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Ruth and the in-laws

Amy De Rosa

Photo by by Petr Kratochvil

The book of Ruth has a number of themes including redemption, fidelity and the message that God’s grace is open to everyone. However, I always associate this book with the challenges and promises of marriage. In particular, I like to reflect on the fact that Ruth delivers her moving declaration of loyalty to, of all people, her mother-in-law.  Ruth’s words resonate most beautifully in the King James version.

And Ruth said, Entreat me not to leave thee, or to return from following after thee: for whither thou goest, I will go; and where thou lodgest, I will lodge: thy people shall be my people, and thy God my God:  where thou diest, will I die, and there will I be buried: the LORD do so to me, and more also, if aught but death part thee and me.

Why would the newly-widowed Ruth bind herself to a mother-in-law to whom, according to the custom of the day, she no longer need have any ties? The two women come from groups that practice different religions and have a history of enmity between them. Ruth the Moabite will return to Israelite Naomi’s home as an outsider, and not a very highly regarded one at that. In Ruth’s situation, I might have readily heeded Naomi’s advice, stayed in Moab and found one of my own kind to marry, an acceptable and understandably practical decision for that time.

But Ruth, clearly not the practical daughter-in-law, chooses to continue the relationship that her marriage opened up to her rather than retreat into her past. Ruth seeks ways to serve Naomi by suggesting that she glean in the fields. She follows Naomi’s instructions for presenting herself to the family kinsman, Boaz. Ruth illustrates for us what The Catechism of the Catholic Church (1609) has to say about marriage, that it “helps to overcome self-absorption, egoism, pursuit of one’s own pleasure and to open oneself to the other.” It is precisely to this other, in the person of her mother-in-law, that Ruth avows her loyalty.

In-laws. We don’t ask for them, but they come along with our spouse, an inherent part of the marriage contract whether we like them or not. At least initially, in laws have more in common with our spouse than we do. They not we share DNA with our spouse. They not we have spent years with our spouse, cultivating habits, shaping beliefs and sharing experiences. One could say that in the early days of marriage, each spouse, along with their respective families, is a bit of a foreigner one to the other much as Ruth was when she returned to Bethlehem with Naomi. 

Under the happiest of circumstances, spouses and in-laws bridge this foreignness with genuine affection or at least mutual good will. In other cases, bridging the gap may take more time and effort. In unhappier cases the foreignness remains and even grows. The foreignness may run as deep as differences in religion or ethnicity, or it  may stem from seeming superficialities as in the case of a friend whose husband told her that she didn’t fold the laundry the right way -- the way his mother did. Whatever the differences and however we handle our in-laws, they are almost always a factor to be reckoned with.  Ruth demonstrates, though, that our in-laws come along with our spouse not to aggravate us, but to help perfect us.  They represent one more call to overcome selfishness, one more opportunity to “open oneself to the other,” one more avenue for transformation through the sacrament of matrimony.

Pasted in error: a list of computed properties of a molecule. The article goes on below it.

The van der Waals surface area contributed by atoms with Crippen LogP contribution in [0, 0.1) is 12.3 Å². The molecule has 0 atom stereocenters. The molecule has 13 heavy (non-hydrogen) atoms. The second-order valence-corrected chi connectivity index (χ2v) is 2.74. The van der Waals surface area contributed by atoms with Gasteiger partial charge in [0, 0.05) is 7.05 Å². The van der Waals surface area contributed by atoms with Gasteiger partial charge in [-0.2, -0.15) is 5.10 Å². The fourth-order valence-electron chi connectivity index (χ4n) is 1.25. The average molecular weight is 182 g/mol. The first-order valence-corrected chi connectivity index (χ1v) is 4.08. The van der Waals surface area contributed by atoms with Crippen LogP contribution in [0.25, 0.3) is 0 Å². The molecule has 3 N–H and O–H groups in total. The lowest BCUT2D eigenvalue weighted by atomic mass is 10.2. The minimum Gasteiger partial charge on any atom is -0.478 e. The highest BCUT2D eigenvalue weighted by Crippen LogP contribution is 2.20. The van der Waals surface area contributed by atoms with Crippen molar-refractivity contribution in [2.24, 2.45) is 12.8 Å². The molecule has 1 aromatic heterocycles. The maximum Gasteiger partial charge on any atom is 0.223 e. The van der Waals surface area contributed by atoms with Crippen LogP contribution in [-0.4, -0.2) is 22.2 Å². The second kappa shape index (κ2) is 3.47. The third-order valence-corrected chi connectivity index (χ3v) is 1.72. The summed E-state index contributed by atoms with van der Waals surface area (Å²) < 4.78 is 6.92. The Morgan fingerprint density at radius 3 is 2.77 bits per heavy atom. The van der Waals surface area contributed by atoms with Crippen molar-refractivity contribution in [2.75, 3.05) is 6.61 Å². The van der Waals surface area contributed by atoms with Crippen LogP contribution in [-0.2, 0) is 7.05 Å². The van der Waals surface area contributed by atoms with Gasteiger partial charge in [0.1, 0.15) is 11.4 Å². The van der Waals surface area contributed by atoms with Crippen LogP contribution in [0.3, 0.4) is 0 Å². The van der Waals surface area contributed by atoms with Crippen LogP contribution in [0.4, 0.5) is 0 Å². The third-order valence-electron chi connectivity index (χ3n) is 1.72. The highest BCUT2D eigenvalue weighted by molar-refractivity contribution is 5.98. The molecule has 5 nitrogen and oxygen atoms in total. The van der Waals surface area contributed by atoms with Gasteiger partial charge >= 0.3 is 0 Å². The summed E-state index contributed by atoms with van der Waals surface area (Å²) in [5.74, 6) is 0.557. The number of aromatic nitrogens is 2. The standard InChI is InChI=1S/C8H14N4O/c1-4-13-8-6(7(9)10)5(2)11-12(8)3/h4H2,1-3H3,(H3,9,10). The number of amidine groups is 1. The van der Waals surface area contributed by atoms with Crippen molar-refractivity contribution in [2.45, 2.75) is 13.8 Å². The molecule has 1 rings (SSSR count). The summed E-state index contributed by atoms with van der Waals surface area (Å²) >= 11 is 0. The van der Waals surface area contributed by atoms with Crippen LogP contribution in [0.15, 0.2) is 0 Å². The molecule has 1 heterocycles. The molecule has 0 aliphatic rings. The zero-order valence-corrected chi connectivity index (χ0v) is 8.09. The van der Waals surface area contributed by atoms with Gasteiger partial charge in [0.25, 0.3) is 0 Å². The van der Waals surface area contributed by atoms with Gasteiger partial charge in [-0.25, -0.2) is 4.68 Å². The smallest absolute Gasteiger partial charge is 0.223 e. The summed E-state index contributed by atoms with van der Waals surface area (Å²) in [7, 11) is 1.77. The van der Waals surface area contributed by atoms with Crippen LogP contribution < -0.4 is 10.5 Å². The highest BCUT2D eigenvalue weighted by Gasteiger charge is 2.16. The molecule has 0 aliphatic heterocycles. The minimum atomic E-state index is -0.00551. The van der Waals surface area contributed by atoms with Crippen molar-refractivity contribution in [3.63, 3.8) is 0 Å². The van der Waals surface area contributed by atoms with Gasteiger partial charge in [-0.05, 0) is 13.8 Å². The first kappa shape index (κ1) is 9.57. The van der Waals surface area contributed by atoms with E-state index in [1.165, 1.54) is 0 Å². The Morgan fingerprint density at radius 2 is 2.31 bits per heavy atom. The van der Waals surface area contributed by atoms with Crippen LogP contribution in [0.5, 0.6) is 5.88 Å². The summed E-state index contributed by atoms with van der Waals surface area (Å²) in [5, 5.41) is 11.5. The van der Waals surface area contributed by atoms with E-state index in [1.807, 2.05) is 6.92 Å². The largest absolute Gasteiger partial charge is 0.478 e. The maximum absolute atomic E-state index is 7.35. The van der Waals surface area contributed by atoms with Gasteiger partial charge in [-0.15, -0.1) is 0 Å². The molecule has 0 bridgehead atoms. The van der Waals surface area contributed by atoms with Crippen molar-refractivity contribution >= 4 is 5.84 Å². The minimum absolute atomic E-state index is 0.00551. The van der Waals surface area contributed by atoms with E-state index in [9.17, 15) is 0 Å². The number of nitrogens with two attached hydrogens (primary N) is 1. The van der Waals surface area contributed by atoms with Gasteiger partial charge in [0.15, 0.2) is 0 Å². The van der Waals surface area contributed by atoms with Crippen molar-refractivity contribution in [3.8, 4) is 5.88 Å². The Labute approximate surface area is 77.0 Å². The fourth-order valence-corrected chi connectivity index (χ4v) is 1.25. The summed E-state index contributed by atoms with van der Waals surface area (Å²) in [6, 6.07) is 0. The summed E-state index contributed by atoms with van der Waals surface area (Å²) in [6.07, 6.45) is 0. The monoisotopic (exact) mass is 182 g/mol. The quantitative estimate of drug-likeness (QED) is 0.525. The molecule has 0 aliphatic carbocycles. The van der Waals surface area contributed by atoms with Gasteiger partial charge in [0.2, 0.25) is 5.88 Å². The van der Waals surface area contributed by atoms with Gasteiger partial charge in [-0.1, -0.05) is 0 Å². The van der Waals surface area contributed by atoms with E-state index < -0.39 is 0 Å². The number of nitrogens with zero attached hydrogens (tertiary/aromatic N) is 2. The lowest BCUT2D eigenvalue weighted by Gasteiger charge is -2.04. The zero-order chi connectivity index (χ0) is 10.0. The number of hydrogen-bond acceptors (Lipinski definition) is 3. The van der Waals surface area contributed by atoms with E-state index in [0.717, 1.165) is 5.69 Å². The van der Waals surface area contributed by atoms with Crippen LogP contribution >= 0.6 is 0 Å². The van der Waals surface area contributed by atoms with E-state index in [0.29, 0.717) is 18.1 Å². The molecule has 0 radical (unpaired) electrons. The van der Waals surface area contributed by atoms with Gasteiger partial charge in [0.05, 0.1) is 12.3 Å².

Husbands, of course, are part of the equation and must be open to the other as well. Boaz doesn’t fail in his responsibility. He demonstrates what it means to be a man, a protector and a loyal husband. As he has done since her arrival in Bethlehem, Boaz stands by Ruth, and acts honorably on her behalf.  He behaves judiciously in fulfilling his social obligation to his clan.  He marries Ruth, the foreigner, and together they redeem and perpetuate Naomi’s family line now transformed as a result of Ruth and Boaz reaching across a potential divide.

The Catechism (1611) cites the Book of Ruth as a “moving witness to an elevated sense of marriage.” Invariably, I find myself turning to Ruth when searching for that elevated sense of married life. Ruth shows the way. When she decides to follow Naomi, Ruth acts with a bold confidence tempered by obedience and charity to the family she married into. Despite the fact that Ruth no longer has a husband to serve, she remains keenly aware that upon marrying Naomi’s son, she married his family as well.  For Ruth, husband and in-laws are one and the same, both deserving of love, loyalty and respect. Ruth shows us the extent to which we must go in marriage to embrace everything about our spouse including the family that comes with him or her, a message that echoes powerfully in Ruth’s eloquent and unwavering commitment to her mother-in-law. 

Topics: Family

Amy De Rosa converted to Catholicism almost seven years ago after being raised a Quaker and then spending several years in the Presbyterian church.  She and her husband live in New York City where they raised their three now-grown children.  Amy blogs at angelsinthewhirlwind.blogspot.com and amybibleblog.blogspot.com

View all articles by Amy De Rosa

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April 20, 2014

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